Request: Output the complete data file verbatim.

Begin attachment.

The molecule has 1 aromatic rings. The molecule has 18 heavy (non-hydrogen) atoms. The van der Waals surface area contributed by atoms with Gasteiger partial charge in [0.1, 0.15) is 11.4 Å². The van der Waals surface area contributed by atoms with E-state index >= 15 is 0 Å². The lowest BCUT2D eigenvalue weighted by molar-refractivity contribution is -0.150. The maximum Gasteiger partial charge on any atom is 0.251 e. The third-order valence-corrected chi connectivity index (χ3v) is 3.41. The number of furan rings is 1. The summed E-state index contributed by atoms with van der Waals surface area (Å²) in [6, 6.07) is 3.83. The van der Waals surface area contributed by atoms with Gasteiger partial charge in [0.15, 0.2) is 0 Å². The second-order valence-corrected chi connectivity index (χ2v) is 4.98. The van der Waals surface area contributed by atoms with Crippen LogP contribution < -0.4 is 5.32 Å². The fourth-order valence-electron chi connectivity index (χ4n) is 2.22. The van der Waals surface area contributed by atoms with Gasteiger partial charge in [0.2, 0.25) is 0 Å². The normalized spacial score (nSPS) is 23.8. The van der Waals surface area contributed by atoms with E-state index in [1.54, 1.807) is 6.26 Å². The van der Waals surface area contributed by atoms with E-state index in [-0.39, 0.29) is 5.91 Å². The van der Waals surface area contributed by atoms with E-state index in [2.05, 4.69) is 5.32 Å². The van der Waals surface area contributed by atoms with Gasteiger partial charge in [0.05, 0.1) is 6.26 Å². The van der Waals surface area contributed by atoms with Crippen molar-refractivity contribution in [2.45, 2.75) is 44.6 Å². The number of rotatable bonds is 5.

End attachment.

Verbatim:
The molecule has 1 aromatic rings. The molecule has 18 heavy (non-hydrogen) atoms. The van der Waals surface area contributed by atoms with Gasteiger partial charge in [0.1, 0.15) is 11.4 Å². The van der Waals surface area contributed by atoms with E-state index >= 15 is 0 Å². The lowest BCUT2D eigenvalue weighted by molar-refractivity contribution is -0.150. The maximum Gasteiger partial charge on any atom is 0.251 e. The third-order valence-corrected chi connectivity index (χ3v) is 3.41. The number of furan rings is 1. The summed E-state index contributed by atoms with van der Waals surface area (Å²) in [6, 6.07) is 3.83. The van der Waals surface area contributed by atoms with Gasteiger partial charge in [0.15, 0.2) is 0 Å². The second-order valence-corrected chi connectivity index (χ2v) is 4.98. The van der Waals surface area contributed by atoms with Crippen LogP contribution < -0.4 is 5.32 Å². The fourth-order valence-electron chi connectivity index (χ4n) is 2.22. The van der Waals surface area contributed by atoms with Gasteiger partial charge in [0.2, 0.25) is 0 Å². The normalized spacial score (nSPS) is 23.8. The van der Waals surface area contributed by atoms with E-state index in [1.54, 1.807) is 6.26 Å². The van der Waals surface area contributed by atoms with E-state index in [-0.39, 0.29) is 5.91 Å². The van der Waals surface area contributed by atoms with E-state index in [2.05, 4.69) is 5.32 Å². The van der Waals surface area contributed by atoms with Gasteiger partial charge in [0.05, 0.1) is 6.26 Å². The van der Waals surface area contributed by atoms with Crippen molar-refractivity contribution in [2.45, 2.75) is 44.6 Å². The number of rotatable bonds is 5.